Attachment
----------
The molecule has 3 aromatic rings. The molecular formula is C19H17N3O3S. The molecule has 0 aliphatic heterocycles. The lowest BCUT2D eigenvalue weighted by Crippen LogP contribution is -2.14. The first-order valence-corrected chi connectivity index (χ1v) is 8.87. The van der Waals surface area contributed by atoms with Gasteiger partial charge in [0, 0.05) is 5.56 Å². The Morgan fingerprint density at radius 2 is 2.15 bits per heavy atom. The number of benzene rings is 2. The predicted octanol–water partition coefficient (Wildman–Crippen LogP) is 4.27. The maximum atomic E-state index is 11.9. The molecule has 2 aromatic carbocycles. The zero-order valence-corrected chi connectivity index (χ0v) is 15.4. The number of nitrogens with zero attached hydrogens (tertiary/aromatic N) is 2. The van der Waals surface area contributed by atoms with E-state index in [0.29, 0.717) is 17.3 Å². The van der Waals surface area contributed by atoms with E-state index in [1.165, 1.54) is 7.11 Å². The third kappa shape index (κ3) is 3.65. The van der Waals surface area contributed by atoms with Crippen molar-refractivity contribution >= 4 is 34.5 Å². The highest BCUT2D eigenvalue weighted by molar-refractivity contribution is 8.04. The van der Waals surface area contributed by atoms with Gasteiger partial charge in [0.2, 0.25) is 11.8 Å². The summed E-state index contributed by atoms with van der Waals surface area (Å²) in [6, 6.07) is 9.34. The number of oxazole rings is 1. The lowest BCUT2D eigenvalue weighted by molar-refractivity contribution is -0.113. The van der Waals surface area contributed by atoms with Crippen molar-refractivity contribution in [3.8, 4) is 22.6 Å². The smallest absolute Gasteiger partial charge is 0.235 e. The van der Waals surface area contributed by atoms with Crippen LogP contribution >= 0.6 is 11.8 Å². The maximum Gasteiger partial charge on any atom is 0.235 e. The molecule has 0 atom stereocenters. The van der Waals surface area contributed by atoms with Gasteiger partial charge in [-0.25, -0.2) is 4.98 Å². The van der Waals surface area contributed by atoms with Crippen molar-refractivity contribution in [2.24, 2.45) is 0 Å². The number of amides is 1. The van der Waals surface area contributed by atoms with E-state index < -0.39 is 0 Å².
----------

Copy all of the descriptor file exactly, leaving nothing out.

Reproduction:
The molecule has 3 aromatic rings. The molecular formula is C19H17N3O3S. The molecule has 0 aliphatic heterocycles. The lowest BCUT2D eigenvalue weighted by Crippen LogP contribution is -2.14. The first-order valence-corrected chi connectivity index (χ1v) is 8.87. The van der Waals surface area contributed by atoms with Gasteiger partial charge in [0, 0.05) is 5.56 Å². The Morgan fingerprint density at radius 2 is 2.15 bits per heavy atom. The number of benzene rings is 2. The predicted octanol–water partition coefficient (Wildman–Crippen LogP) is 4.27. The maximum atomic E-state index is 11.9. The molecule has 2 aromatic carbocycles. The zero-order valence-corrected chi connectivity index (χ0v) is 15.4. The number of nitrogens with zero attached hydrogens (tertiary/aromatic N) is 2. The van der Waals surface area contributed by atoms with E-state index in [0.29, 0.717) is 17.3 Å². The van der Waals surface area contributed by atoms with E-state index in [1.165, 1.54) is 7.11 Å². The third kappa shape index (κ3) is 3.65. The van der Waals surface area contributed by atoms with Crippen molar-refractivity contribution >= 4 is 34.5 Å². The highest BCUT2D eigenvalue weighted by molar-refractivity contribution is 8.04. The van der Waals surface area contributed by atoms with Gasteiger partial charge in [0.2, 0.25) is 11.8 Å². The summed E-state index contributed by atoms with van der Waals surface area (Å²) in [6, 6.07) is 9.34. The number of oxazole rings is 1. The lowest BCUT2D eigenvalue weighted by molar-refractivity contribution is -0.113. The van der Waals surface area contributed by atoms with Crippen molar-refractivity contribution in [3.8, 4) is 22.6 Å². The smallest absolute Gasteiger partial charge is 0.235 e. The van der Waals surface area contributed by atoms with Crippen LogP contribution >= 0.6 is 11.8 Å². The maximum Gasteiger partial charge on any atom is 0.235 e. The molecule has 0 atom stereocenters. The van der Waals surface area contributed by atoms with Gasteiger partial charge in [-0.25, -0.2) is 4.98 Å². The van der Waals surface area contributed by atoms with Crippen molar-refractivity contribution in [2.24, 2.45) is 0 Å². The number of amides is 1. The van der Waals surface area contributed by atoms with E-state index < -0.39 is 0 Å².